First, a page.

FBI director describes domestic extremists in homeland threats hearing
Antifa is more of an ideology than an organization, and QAnon is 'more of a complex set of conspiracy theories,' Wray says
The House Homeland Security Committee’s annual hearing on “Worldwide Threats to the Homeland” had a domestic focus Thursday, with member questions to FBI Director Christopher Wray directed at the security of the November election and the U.S.-based groups associated with riots and other violence that began this year.
Lawmakers anchored much of the three-hour discussion on topics such as Antifa, QAnon and Boogaloos, which have become major social issues in the presidential race. Protests and counter-protests over the last several months have been blamed for clashes in the streets that have led to multiple deaths, destroyed buildings and instances of violence against law enforcement.
Wray repeatedly said that there is no mechanism under U.S. law for the FBI to label domestic organizations as terrorist groups, and he said the FBI is focused on the violence any group might do, not their ideology.
“One of the concerns we have amidst all the current unrest is a growing trend of, protest begets counter protests, begets violence against one side against the other,” Wray told the committee. “So there’s sort of this increasing phenomenon of individuals attacking each other in addition to attacking law enforcement, and that’s not good for anybody.”
When Chairman Bennie Thompson, D-Miss., asked whether it was right-wing or left-wing extremists who posed a greater danger, Wray said it was “not one ideology, but rather lone actors, largely self-radicalized online who pursue soft targets using readily available weapons.”
Wray said the FBI views QAnon, a far-right conspiracy group asserting that there is a secret battle against so-called deep state actors engaged in a global child sex trafficking ring, “as less of an organization and more of a complex set of conspiracy theories."
The FBI reportedly has dubbed QAnon, which Trump has praised and several Republican congressional candidates had voiced support for, a domestic terrorism threat.
Wray said the FBI sees the left-wing anti-fascist movement known as Antifa “as more of an ideology or a movement than an organization,” though some domestic terrorism investigations target those who self-identify with the Antifa movement.
And he said the FBI has seen individuals who identified with the Antifa movement “coalescing regionally into what you might describe as small groups or nodes. And we are actively investigating the potential violence from those regional nodes, if you will.”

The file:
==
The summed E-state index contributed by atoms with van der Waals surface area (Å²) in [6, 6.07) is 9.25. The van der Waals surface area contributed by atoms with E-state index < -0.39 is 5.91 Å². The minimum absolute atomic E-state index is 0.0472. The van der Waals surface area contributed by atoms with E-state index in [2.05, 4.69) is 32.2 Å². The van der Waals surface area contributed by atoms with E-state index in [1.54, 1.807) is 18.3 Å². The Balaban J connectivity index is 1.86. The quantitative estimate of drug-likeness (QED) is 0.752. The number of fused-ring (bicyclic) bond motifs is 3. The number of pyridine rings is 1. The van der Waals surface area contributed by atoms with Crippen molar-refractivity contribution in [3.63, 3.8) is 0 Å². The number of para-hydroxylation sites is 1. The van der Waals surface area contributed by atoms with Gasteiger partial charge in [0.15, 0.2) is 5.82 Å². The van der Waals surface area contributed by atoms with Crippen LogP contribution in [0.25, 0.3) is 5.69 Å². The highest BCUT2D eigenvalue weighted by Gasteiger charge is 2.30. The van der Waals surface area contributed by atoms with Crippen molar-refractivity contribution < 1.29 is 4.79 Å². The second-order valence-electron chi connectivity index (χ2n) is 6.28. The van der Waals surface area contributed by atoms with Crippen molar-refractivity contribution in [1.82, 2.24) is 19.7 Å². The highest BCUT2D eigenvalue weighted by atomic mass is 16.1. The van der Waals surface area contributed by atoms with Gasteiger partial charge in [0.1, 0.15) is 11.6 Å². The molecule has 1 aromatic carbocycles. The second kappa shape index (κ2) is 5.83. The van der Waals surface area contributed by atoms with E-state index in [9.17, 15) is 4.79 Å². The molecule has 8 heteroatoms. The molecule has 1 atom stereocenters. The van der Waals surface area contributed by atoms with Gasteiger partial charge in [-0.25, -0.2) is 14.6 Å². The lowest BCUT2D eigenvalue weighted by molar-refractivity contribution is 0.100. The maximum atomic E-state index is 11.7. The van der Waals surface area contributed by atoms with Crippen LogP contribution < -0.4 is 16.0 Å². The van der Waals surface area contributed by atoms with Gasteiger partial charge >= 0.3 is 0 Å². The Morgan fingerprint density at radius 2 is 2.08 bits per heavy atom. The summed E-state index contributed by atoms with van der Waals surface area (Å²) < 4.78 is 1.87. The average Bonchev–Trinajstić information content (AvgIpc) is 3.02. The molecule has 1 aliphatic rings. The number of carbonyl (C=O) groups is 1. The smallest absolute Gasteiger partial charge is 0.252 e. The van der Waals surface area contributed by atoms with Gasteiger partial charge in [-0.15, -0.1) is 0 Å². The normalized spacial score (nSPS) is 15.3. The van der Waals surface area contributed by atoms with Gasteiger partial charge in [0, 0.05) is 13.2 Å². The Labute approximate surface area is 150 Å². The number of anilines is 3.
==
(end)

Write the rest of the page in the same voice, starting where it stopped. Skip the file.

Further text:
Some Republican lawmakers have called for investigations into Antifa and its funding in connection to arsons and riots that were spurred during demonstrations that started in the wake of Black Lives Matter protests. The FBI has not identified Black Lives Matter “in any way,” Wray said.
Boogaloos is considered a right-leaning, anti-government movement that started online and reportedly has connections to white supremacy and advocating for a second civil war. Wray said Boogaloos, like Antifa, is more of a movement or an ideology than a group itself.
Self-identifying members of Boogaloos have been charged in connection with the shooting death of a federal agent in California, as well as providing support from Minnesota to Hamas, a militant Islamic Palestinian nationalist movement, lawmakers and Wray said.
“I think one of the things that a lot of people don't understand about people who subscribe to this sort of Boogaloo thinking is that their main focus is just dismantling, tearing down government, and they're less clear on what it is they think they're going to replace government with,” Wray said. “I'm not even sure they would all agree with each other.”
Foreign adversaries including China and Russia have tried to “sort of piggyback on a lot of the unrest activity that has been occurring,” Wray said.
Wray said he expressed concerns about misinformation on social media about the infectiousness of the coronavirus or about treatments, cures or vaccines, but that the FBI isn’t the “truth police.”
“Especially on something like medical issues we defer to [Centers for Disease Control and Prevention] and the medical professionals to correct misinformation there,” Wray said. “But it’s important that people get their info in this context from medical professionals and not social media.”
Wray told lawmakers that the FBI hasn’t seen Russia target election infrastructure this election cycle as it did in 2016. But Russia has been "very active" on social media and online, primarily to denigrate Democratic presidential nominee Joe Biden.
And Wray said his biggest concern related to election security in November is “the steady drumbeat of misinformation and sort of amplification of smaller cyber intrusions” that could contribute over time to a lack of confidence by American voters in the validity of their vote.
“I think that would be a perception, not a reality. I think Americans can and should have confidence in our election system and certainly in our democracy,” Wray said. “But I worry that people will take on a feeling of futility because of all of the noise and confusion that's generated, and that's a very hard problem to combat."